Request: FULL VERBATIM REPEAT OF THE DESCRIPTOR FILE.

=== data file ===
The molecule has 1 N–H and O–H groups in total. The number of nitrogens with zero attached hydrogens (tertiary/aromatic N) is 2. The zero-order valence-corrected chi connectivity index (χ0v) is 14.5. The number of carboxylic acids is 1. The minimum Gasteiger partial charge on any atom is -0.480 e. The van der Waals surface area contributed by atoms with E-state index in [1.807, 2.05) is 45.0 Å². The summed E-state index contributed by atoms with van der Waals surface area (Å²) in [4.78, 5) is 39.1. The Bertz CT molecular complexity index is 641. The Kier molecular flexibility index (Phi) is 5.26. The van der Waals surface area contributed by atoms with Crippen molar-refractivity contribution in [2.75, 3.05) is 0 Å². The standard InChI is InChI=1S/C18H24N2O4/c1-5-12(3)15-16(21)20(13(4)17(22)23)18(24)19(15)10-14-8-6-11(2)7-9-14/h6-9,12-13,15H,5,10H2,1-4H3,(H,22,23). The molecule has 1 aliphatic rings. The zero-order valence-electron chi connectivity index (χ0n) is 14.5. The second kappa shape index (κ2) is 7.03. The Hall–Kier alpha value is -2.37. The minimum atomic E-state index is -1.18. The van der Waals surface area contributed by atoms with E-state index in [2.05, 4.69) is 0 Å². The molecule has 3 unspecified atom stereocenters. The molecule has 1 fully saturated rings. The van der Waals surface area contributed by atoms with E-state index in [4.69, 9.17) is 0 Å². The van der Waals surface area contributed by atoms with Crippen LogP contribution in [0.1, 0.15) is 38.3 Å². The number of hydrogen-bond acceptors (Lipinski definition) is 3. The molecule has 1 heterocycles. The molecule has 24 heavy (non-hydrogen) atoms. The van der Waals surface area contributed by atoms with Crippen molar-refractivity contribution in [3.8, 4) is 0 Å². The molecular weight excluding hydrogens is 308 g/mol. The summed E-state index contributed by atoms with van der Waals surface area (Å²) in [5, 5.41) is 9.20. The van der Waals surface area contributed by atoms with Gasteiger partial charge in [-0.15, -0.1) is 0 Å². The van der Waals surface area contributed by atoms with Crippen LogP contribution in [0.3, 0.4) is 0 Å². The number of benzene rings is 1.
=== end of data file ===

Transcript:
The molecule has 1 N–H and O–H groups in total. The number of nitrogens with zero attached hydrogens (tertiary/aromatic N) is 2. The zero-order valence-corrected chi connectivity index (χ0v) is 14.5. The number of carboxylic acids is 1. The minimum Gasteiger partial charge on any atom is -0.480 e. The van der Waals surface area contributed by atoms with E-state index in [1.807, 2.05) is 45.0 Å². The summed E-state index contributed by atoms with van der Waals surface area (Å²) in [4.78, 5) is 39.1. The Bertz CT molecular complexity index is 641. The Kier molecular flexibility index (Phi) is 5.26. The van der Waals surface area contributed by atoms with Crippen molar-refractivity contribution in [2.75, 3.05) is 0 Å². The standard InChI is InChI=1S/C18H24N2O4/c1-5-12(3)15-16(21)20(13(4)17(22)23)18(24)19(15)10-14-8-6-11(2)7-9-14/h6-9,12-13,15H,5,10H2,1-4H3,(H,22,23). The molecule has 1 aliphatic rings. The zero-order valence-electron chi connectivity index (χ0n) is 14.5. The second kappa shape index (κ2) is 7.03. The Hall–Kier alpha value is -2.37. The minimum atomic E-state index is -1.18. The van der Waals surface area contributed by atoms with E-state index in [2.05, 4.69) is 0 Å². The molecule has 3 unspecified atom stereocenters. The molecule has 1 fully saturated rings. The van der Waals surface area contributed by atoms with E-state index in [4.69, 9.17) is 0 Å². The van der Waals surface area contributed by atoms with Crippen LogP contribution in [0.1, 0.15) is 38.3 Å². The number of hydrogen-bond acceptors (Lipinski definition) is 3. The molecule has 1 heterocycles. The molecule has 24 heavy (non-hydrogen) atoms. The van der Waals surface area contributed by atoms with Crippen molar-refractivity contribution in [3.8, 4) is 0 Å². The molecular weight excluding hydrogens is 308 g/mol. The summed E-state index contributed by atoms with van der Waals surface area (Å²) in [5, 5.41) is 9.20. The van der Waals surface area contributed by atoms with Gasteiger partial charge in [-0.15, -0.1) is 0 Å². The van der Waals surface area contributed by atoms with Crippen LogP contribution in [0.3, 0.4) is 0 Å². The number of benzene rings is 1.